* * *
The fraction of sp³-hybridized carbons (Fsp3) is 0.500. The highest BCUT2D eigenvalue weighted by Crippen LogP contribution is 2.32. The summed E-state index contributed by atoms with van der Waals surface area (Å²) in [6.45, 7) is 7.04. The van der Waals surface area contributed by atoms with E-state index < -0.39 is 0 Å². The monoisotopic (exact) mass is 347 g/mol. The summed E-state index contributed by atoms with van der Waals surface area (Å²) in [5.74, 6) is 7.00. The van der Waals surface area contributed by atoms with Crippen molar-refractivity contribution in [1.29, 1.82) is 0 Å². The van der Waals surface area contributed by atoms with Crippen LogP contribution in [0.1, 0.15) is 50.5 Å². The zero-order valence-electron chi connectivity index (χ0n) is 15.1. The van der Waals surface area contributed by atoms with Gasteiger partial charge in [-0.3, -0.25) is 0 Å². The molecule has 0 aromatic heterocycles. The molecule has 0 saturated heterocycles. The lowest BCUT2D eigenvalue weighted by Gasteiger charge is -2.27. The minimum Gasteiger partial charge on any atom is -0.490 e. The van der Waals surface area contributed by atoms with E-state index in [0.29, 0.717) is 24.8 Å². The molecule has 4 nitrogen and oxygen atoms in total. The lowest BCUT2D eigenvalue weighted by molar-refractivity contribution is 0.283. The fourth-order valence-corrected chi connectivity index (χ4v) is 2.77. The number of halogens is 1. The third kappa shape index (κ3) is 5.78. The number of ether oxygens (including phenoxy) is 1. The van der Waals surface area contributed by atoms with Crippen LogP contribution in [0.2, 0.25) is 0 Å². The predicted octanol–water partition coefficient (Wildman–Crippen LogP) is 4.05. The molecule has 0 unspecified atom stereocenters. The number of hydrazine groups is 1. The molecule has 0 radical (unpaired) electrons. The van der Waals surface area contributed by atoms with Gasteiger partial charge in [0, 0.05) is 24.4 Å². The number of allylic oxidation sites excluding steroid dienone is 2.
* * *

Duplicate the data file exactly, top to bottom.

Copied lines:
The fraction of sp³-hybridized carbons (Fsp3) is 0.500. The highest BCUT2D eigenvalue weighted by Crippen LogP contribution is 2.32. The summed E-state index contributed by atoms with van der Waals surface area (Å²) in [6.45, 7) is 7.04. The van der Waals surface area contributed by atoms with E-state index < -0.39 is 0 Å². The monoisotopic (exact) mass is 347 g/mol. The summed E-state index contributed by atoms with van der Waals surface area (Å²) in [5.74, 6) is 7.00. The van der Waals surface area contributed by atoms with Crippen molar-refractivity contribution in [1.29, 1.82) is 0 Å². The van der Waals surface area contributed by atoms with Crippen LogP contribution in [0.1, 0.15) is 50.5 Å². The zero-order valence-electron chi connectivity index (χ0n) is 15.1. The van der Waals surface area contributed by atoms with Gasteiger partial charge in [-0.3, -0.25) is 0 Å². The molecule has 0 aromatic heterocycles. The molecule has 0 saturated heterocycles. The lowest BCUT2D eigenvalue weighted by Gasteiger charge is -2.27. The minimum Gasteiger partial charge on any atom is -0.490 e. The van der Waals surface area contributed by atoms with E-state index in [0.29, 0.717) is 24.8 Å². The molecule has 4 nitrogen and oxygen atoms in total. The lowest BCUT2D eigenvalue weighted by molar-refractivity contribution is 0.283. The fourth-order valence-corrected chi connectivity index (χ4v) is 2.77. The number of halogens is 1. The third kappa shape index (κ3) is 5.78. The number of ether oxygens (including phenoxy) is 1. The van der Waals surface area contributed by atoms with Crippen LogP contribution in [0.2, 0.25) is 0 Å². The predicted octanol–water partition coefficient (Wildman–Crippen LogP) is 4.05. The molecule has 0 unspecified atom stereocenters. The number of hydrazine groups is 1. The molecule has 0 radical (unpaired) electrons. The van der Waals surface area contributed by atoms with Gasteiger partial charge in [0, 0.05) is 24.4 Å². The number of allylic oxidation sites excluding steroid dienone is 2.